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Premature ejaculation isn’t a life-threatening condition, but it can cause psychological issues such as low self-esteem and feelings of depression and anxiety, so it’s important to seek treatment if you’re living with P.E and it’s affecting you negatively. Priligy is a drug that’s used to treat premature ejaculation in adult men up to the age of 64.
Priligy contains the active ingredient, dapoxetine, which is a selective-serotonin-reuptake-inhibitor (SSRI).
Priligy Warnings and precautions
Talk to your doctor, pharmacist or nurse before taking Priligy if:
- You have not been diagnosed with premature ejaculation
- You also have another sexual problem, such as erectile
- You have a history of dizziness from low blood pressure
- You use recreational drugs such as ecstasy, LSD, narcotics or benzodiazepines
- You drink alcohol (see section “Priligy with food, drink and alcohol”)
What Priligy is and what it is used for
Priligy contains an active substance called ‘dapoxetine’. This belongs to a group of medicines called ‘selective serotonin reuptake inhibitors’ (SSRIs). Priligy may also be known as a‘urological’ medicine. Priligy increases the time it takes to ejaculate and can improve the control over the ejaculation. This may reduce the frustration or worry about fast ejaculation.
What you need to know before you take Priligy
Do not take Priligy if:
- You are allergic to dapoxetine or any of the other ingredients of this medicine
- You have heart problems, such as heart failure or problems with the heart rhythm
- You have a history of fainting
- You have ever had mania (symptoms include feeling over−excited, irritable or not being able to think clearly) or severe depression
Do not take Priligy at the same time as any of the following medicines:
- Medicines for depression called ‘monoamine oxidase inhibitors’ (MAOIs)
- Thioridazine used for schizophrenia Other medicines for depression
- Lithium − a medicine for bipolar disorder
- Linezolid − an antibiotic used to treat infections
- Tryptophan − a medicine to help you sleep
Tell your doctor or pharmacist if you are taking any of the following medicines:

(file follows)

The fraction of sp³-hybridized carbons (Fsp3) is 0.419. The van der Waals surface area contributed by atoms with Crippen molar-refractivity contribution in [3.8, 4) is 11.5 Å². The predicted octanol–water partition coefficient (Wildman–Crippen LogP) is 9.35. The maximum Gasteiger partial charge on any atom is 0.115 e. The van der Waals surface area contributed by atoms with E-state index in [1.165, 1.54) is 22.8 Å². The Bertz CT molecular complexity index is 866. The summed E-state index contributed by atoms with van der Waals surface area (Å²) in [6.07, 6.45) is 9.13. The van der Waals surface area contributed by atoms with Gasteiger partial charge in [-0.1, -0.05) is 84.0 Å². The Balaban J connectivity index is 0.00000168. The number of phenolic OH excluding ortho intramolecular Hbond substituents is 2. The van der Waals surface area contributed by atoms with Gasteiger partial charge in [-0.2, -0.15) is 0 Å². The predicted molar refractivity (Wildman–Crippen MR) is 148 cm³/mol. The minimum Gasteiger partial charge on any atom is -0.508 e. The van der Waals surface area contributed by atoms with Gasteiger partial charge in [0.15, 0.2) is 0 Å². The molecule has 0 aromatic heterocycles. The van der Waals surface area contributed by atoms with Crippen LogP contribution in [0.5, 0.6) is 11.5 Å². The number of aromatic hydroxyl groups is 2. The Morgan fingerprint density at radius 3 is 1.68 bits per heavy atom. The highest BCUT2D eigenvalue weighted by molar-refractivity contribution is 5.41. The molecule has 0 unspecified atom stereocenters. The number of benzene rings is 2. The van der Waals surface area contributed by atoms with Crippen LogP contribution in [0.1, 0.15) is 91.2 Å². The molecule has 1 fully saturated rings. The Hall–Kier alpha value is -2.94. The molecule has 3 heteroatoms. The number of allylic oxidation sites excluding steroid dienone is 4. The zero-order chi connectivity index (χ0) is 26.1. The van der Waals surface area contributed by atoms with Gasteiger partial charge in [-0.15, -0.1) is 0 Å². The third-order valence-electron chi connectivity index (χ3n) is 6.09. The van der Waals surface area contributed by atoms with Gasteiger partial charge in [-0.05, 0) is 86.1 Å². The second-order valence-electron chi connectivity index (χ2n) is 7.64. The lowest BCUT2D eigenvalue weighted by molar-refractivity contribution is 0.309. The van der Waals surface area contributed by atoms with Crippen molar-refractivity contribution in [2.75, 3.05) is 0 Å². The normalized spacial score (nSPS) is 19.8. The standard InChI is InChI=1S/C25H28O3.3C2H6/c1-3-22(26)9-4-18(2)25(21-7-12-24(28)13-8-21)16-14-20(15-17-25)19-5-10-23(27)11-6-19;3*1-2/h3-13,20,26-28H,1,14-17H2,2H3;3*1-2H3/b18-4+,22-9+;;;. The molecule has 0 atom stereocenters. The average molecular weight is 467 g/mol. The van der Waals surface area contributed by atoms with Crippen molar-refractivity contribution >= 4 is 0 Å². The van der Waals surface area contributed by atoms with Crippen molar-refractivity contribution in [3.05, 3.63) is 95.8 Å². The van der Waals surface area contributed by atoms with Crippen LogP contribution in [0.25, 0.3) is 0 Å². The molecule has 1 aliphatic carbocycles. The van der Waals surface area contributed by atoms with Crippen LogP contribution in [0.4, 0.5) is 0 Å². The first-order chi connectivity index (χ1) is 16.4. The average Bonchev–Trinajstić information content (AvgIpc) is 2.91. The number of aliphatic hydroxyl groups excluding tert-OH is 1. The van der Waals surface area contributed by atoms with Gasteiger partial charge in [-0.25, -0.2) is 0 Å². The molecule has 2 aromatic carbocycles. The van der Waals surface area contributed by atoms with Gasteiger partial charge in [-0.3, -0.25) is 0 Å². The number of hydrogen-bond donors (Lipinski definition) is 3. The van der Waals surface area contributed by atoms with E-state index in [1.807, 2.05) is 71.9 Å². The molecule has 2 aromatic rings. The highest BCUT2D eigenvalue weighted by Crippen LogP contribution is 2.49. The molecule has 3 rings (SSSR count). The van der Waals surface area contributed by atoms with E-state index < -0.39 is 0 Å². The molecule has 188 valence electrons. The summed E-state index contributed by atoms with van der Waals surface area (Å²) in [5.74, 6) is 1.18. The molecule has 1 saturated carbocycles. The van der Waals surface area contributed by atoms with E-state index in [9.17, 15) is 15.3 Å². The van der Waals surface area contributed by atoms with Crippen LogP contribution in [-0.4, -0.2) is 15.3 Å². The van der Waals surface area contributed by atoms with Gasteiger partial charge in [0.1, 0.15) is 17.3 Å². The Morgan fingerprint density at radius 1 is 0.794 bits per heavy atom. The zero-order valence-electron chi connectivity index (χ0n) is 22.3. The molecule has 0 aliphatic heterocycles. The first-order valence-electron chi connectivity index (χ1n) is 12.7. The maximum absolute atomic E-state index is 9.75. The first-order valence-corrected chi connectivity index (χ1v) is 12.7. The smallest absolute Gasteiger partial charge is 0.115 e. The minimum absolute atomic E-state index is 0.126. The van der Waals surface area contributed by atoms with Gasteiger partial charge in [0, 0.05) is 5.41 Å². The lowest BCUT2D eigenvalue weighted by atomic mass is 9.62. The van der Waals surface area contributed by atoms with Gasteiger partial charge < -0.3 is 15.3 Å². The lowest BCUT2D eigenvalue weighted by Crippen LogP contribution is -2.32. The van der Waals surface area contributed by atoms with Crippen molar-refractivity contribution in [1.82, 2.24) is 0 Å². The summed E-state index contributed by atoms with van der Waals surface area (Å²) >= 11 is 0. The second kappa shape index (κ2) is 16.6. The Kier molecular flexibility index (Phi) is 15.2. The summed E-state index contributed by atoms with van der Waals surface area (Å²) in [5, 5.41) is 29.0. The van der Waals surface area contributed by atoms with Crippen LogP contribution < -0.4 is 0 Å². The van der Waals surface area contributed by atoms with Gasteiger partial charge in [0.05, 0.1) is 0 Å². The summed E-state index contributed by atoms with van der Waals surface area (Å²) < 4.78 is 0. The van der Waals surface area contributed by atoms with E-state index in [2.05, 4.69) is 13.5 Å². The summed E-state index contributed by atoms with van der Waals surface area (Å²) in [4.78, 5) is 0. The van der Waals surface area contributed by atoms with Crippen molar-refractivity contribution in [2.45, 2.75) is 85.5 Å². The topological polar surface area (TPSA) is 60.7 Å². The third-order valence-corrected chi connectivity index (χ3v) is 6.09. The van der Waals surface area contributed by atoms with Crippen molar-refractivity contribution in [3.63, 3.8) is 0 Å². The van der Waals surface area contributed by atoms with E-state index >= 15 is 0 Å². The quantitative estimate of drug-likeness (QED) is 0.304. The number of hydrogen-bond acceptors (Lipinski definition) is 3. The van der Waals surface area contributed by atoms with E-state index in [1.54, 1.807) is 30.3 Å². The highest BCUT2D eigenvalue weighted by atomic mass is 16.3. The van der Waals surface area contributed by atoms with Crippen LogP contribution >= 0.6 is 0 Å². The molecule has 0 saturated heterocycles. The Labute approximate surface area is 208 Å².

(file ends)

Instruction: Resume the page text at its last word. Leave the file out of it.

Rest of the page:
- Medicines for mental health problems other than depression
- Non−steroidal anti−inflammatory medicines such as ibuprofen or acetylsalicyclic acid
- Medicines to thin your blood, such as warfarin
- Certain medicines used to treat erectile dysfunction, such as sildenafil, tadalafil or vardenafil, as these medicines may lower your blood pressure, possibly upon standing 16
Possible side effects
Like all medicines, Priligy can cause side effects, although not everybody gets them.
Stop taking Priligy and see your doctor straight away if:
- You have fits (seizures)
- You faint or feel light headed when you stand up
- You notice any changes in your mood
- You have any thoughts of suicide or harming yourself.
If you notice any of the above, stop taking this medicine and see your doctor straight away.
Fainting and low blood pressure
This medecine can make you faint or make your blood pressure drop when you stand up. To help lower the chance of this
- Take this medicine with at least one full glass of water.
- Do not take this medicine if you are dehydrated (you do not have enough water in your body). This can happen if:
– You have not had anything to drink in the past 4 to 6 hours
– You have been sweating for a long time
– You have an illness where you have a high temperature,
diarrhoea or being sick.
- If you feel like you might faint (such as feeling sick, feeling dizzy, light headed, confused, sweaty or an abnormal heart beat), or feel light headed when you stand up, immediately lie down soyour head is lower than the rest of your body or sit down with your head between your knees until you feel better. This will stop you from falling and hurting yourself if you do faint.
Very common side effects (may affect more than 1 in 10 men):
- Feeling dizzy
- Feeling sick.
- Feeling irritable, anxious, agitated or restless
- Feeling numb or having ‘pins and needles’